You know when the doctor asks you for a test? It might be a urine test to try and eliminate a potential disease, for example. They’ll normally give you a set of instructions about how to go about this. This is because medical samples are affected in all sorts of ways, and you might just ruin them if you’re not careful.
Samples: What You Need To Know
Today, we’re focusing on three different types of samples that you might give. All of them have different characteristics, and can be affected in different ways. Samples can go wrong in the easiest of fashions. It might be the temperature, for which some need cold conditions, and others need water baths to stay warm. It might be bacteria contamination, which can totally destroy the results. Ultimately, there’s a lot of factors involved.
Let’s start with blood tests, and this is something that is largely under the control of the medical practitioner involved. After all, you’re not required to go home and take samples for yourself in most cases. But, depending on the type of test you’re required to undertake, you might be asked to do a few things.
Firstly, some blood tests require you to stop eating or drinking anything but water for a period of hours. Failing to do this will tamper with the results. Alternatively, taking pills or tablets might tinker with them, as will drinking alcohol in any form.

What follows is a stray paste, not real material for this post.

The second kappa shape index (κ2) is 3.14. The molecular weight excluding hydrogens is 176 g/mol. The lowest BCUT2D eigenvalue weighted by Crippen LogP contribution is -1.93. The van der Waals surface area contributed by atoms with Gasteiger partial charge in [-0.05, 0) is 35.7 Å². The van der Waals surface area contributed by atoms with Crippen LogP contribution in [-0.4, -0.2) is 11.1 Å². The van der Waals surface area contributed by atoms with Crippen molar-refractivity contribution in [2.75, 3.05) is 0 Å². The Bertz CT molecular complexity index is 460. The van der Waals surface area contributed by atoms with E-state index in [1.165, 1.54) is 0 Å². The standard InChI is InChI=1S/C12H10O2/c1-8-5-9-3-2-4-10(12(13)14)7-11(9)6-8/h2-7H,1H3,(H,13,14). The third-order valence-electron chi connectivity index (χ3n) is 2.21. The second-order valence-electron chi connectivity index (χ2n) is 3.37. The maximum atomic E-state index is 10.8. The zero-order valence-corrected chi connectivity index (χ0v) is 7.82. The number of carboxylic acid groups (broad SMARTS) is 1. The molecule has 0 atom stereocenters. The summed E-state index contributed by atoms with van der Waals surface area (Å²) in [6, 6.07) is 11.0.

Urine tests are a little different and require you to go about taking them in a sensible manner. You’ll be given a container to get the job done, but there are a few things you still might need to know. Firstly, your doctor might suggest that you take it at a certain time of day. Secondly, you’ll often need to get what is referred to as a ‘mid-stream’ sample. The reason for this is bacteria can contaminate the sample if you don’t follow these rules.
Once the sample has been taken, it needs to be stored at a certain temperature in the fridge. Failing to do this will potentially result in a multiplication of bacteria, ruining the results of the sample.
We’re not going to get too graphic with this one, don’t worry! Stool samples work quite similarly to urine tests, but they come with greater considerations. Most importantly, you need to make sure the sample doesn’t touch the inside of the toilet, rendering it useless. It’s suggested in most cases that stool samples are handed in as quickly as possible. The reason for this is that they are required to stay fresh, and even refrigerating them won’t help in some cases. If for any reason you can’t hand it in immediately, it’s worth giving your doctor a call to find out what steps you should take.
So there you go. Hopefully, we’ve been able to open your eyes a little further to how carefully monitored your samples should be. Making sure they’re collected properly means you’ll benefit from accurate test results.